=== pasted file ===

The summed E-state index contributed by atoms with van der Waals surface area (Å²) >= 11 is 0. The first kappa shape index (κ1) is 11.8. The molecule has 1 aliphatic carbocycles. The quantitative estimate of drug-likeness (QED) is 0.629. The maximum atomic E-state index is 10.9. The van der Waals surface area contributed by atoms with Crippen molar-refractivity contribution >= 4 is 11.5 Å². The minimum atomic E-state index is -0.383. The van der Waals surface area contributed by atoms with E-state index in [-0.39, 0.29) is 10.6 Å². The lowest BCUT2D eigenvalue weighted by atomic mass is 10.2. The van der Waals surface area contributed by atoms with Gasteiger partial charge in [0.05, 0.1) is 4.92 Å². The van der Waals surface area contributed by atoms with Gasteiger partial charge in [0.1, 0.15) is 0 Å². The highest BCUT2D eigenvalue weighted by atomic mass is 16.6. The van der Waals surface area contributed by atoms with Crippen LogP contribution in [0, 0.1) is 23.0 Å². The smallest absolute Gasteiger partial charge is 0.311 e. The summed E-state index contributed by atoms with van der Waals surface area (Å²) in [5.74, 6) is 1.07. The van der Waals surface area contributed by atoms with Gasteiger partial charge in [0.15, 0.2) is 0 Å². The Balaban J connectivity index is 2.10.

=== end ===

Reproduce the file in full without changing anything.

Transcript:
The summed E-state index contributed by atoms with van der Waals surface area (Å²) >= 11 is 0. The first kappa shape index (κ1) is 11.8. The molecule has 1 aliphatic carbocycles. The quantitative estimate of drug-likeness (QED) is 0.629. The maximum atomic E-state index is 10.9. The van der Waals surface area contributed by atoms with Crippen molar-refractivity contribution >= 4 is 11.5 Å². The minimum atomic E-state index is -0.383. The van der Waals surface area contributed by atoms with E-state index in [-0.39, 0.29) is 10.6 Å². The lowest BCUT2D eigenvalue weighted by atomic mass is 10.2. The van der Waals surface area contributed by atoms with Gasteiger partial charge in [0.05, 0.1) is 4.92 Å². The van der Waals surface area contributed by atoms with Gasteiger partial charge in [0.1, 0.15) is 0 Å². The highest BCUT2D eigenvalue weighted by atomic mass is 16.6. The van der Waals surface area contributed by atoms with Crippen LogP contribution in [0, 0.1) is 23.0 Å². The smallest absolute Gasteiger partial charge is 0.311 e. The summed E-state index contributed by atoms with van der Waals surface area (Å²) in [5.74, 6) is 1.07. The van der Waals surface area contributed by atoms with Gasteiger partial charge in [0.15, 0.2) is 0 Å². The Balaban J connectivity index is 2.10.